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International Intervention and Civil Wars : Conflict Intensity in Africa Since the Cold War (Hardcover)
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This book examines the effects of external interventions on conflict escalation in civil wars, using data from African conflicts since the cold war.
It investigates how the targets and types of external interventions affect the capabilities of the conflict parties, which lead to specific escalatory or de-escalatory effects on conflict intensity. A main contribution of this book is to test a theory of external interventions through mixed methods. It presents and uses a new dataset on external interventions with 42 conflicts that occurred in 30 countries in African between 1989 and 2010 and then tests the theory with four case studies and an econometric analysis.
The work fills a gap in the literature by focusing on the effect of interventions on civil war intensity. There are only a few studies looking into the severity of conflict but their studies look at total conflict intensity and not escalatory or de-escalatory processes and do not focus on the specific effect of external interventions. Another contribution of this book is that it extends the operationalization of conflict to very low levels of conflict, to include civil war and low intensity levels starting the conflict period from the first battle death of these conflicts. This extension is relevant to better understand escalation on the onset and recurrence of conflict. The book is also the first to look holistically at external interventions, by considering military, economic and diplomatic interventions alongside UN and non-UN missions. This approach is closer to the realities of conflict where several types of interventions occur concurrently.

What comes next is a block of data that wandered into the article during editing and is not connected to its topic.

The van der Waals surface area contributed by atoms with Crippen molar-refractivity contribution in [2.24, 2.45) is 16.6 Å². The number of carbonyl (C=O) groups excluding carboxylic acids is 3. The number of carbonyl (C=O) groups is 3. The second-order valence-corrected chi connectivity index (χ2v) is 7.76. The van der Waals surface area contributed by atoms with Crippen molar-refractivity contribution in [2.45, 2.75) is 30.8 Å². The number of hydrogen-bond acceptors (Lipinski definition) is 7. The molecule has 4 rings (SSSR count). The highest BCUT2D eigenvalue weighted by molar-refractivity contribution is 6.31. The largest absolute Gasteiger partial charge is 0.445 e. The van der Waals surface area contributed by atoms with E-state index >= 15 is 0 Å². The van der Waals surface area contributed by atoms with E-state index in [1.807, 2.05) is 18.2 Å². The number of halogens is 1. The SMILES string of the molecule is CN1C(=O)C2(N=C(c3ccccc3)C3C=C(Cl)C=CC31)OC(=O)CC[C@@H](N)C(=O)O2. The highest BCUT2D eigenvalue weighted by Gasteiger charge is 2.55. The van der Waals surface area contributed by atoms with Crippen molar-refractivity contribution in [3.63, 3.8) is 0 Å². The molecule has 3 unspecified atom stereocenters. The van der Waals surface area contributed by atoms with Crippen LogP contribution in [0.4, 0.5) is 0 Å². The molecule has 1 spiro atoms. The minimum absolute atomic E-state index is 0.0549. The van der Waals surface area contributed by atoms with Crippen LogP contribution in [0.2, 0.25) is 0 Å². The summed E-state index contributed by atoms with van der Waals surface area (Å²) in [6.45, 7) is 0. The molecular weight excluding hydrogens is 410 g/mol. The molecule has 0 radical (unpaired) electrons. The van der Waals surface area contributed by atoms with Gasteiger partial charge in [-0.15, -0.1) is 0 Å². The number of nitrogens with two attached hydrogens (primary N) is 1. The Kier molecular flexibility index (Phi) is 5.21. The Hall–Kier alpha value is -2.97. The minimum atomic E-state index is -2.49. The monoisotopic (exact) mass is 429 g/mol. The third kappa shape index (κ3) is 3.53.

This book will be of interest to student of civil wars and intra-state conflict, civil wars, peace studies, security studies and IR.